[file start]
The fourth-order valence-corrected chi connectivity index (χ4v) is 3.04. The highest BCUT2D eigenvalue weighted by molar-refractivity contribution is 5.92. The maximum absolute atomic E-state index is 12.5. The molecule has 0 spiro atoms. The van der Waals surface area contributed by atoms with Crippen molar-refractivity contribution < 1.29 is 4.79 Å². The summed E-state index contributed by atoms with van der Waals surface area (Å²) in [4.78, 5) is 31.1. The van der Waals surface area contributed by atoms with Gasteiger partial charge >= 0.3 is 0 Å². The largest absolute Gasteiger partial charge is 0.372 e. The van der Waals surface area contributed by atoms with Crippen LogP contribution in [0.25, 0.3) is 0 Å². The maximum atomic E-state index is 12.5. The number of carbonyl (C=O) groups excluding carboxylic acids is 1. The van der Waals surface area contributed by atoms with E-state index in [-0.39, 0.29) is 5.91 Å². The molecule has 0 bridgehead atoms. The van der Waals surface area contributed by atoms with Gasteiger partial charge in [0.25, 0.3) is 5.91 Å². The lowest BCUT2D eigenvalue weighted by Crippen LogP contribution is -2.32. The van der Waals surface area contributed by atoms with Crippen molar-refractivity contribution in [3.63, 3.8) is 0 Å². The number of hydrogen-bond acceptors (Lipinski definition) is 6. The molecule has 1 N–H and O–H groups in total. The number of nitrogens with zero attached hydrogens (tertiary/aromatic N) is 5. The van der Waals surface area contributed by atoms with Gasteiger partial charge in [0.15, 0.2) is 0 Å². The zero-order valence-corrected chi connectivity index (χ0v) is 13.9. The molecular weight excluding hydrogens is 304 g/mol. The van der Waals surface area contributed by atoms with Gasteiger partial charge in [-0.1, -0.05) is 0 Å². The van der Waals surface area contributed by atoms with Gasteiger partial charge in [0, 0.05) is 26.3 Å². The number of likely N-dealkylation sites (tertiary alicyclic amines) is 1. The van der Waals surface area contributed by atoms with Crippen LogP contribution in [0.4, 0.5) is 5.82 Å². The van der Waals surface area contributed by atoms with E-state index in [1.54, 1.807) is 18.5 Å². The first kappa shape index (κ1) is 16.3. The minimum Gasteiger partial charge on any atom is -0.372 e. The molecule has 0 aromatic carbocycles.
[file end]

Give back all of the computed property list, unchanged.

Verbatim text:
The fourth-order valence-corrected chi connectivity index (χ4v) is 3.04. The highest BCUT2D eigenvalue weighted by molar-refractivity contribution is 5.92. The maximum absolute atomic E-state index is 12.5. The molecule has 0 spiro atoms. The van der Waals surface area contributed by atoms with Crippen molar-refractivity contribution < 1.29 is 4.79 Å². The summed E-state index contributed by atoms with van der Waals surface area (Å²) in [4.78, 5) is 31.1. The van der Waals surface area contributed by atoms with Gasteiger partial charge >= 0.3 is 0 Å². The largest absolute Gasteiger partial charge is 0.372 e. The van der Waals surface area contributed by atoms with Crippen LogP contribution in [0.25, 0.3) is 0 Å². The maximum atomic E-state index is 12.5. The number of carbonyl (C=O) groups excluding carboxylic acids is 1. The van der Waals surface area contributed by atoms with E-state index in [-0.39, 0.29) is 5.91 Å². The molecule has 0 bridgehead atoms. The van der Waals surface area contributed by atoms with Gasteiger partial charge in [0.25, 0.3) is 5.91 Å². The lowest BCUT2D eigenvalue weighted by Crippen LogP contribution is -2.32. The van der Waals surface area contributed by atoms with Crippen molar-refractivity contribution in [3.63, 3.8) is 0 Å². The number of hydrogen-bond acceptors (Lipinski definition) is 6. The molecule has 1 N–H and O–H groups in total. The number of nitrogens with zero attached hydrogens (tertiary/aromatic N) is 5. The van der Waals surface area contributed by atoms with Gasteiger partial charge in [0.15, 0.2) is 0 Å². The zero-order valence-corrected chi connectivity index (χ0v) is 13.9. The molecular weight excluding hydrogens is 304 g/mol. The van der Waals surface area contributed by atoms with Gasteiger partial charge in [-0.1, -0.05) is 0 Å². The van der Waals surface area contributed by atoms with Gasteiger partial charge in [0, 0.05) is 26.3 Å². The number of likely N-dealkylation sites (tertiary alicyclic amines) is 1. The van der Waals surface area contributed by atoms with Crippen LogP contribution in [0.4, 0.5) is 5.82 Å². The van der Waals surface area contributed by atoms with E-state index in [1.54, 1.807) is 18.5 Å². The first kappa shape index (κ1) is 16.3. The minimum Gasteiger partial charge on any atom is -0.372 e. The molecule has 0 aromatic carbocycles.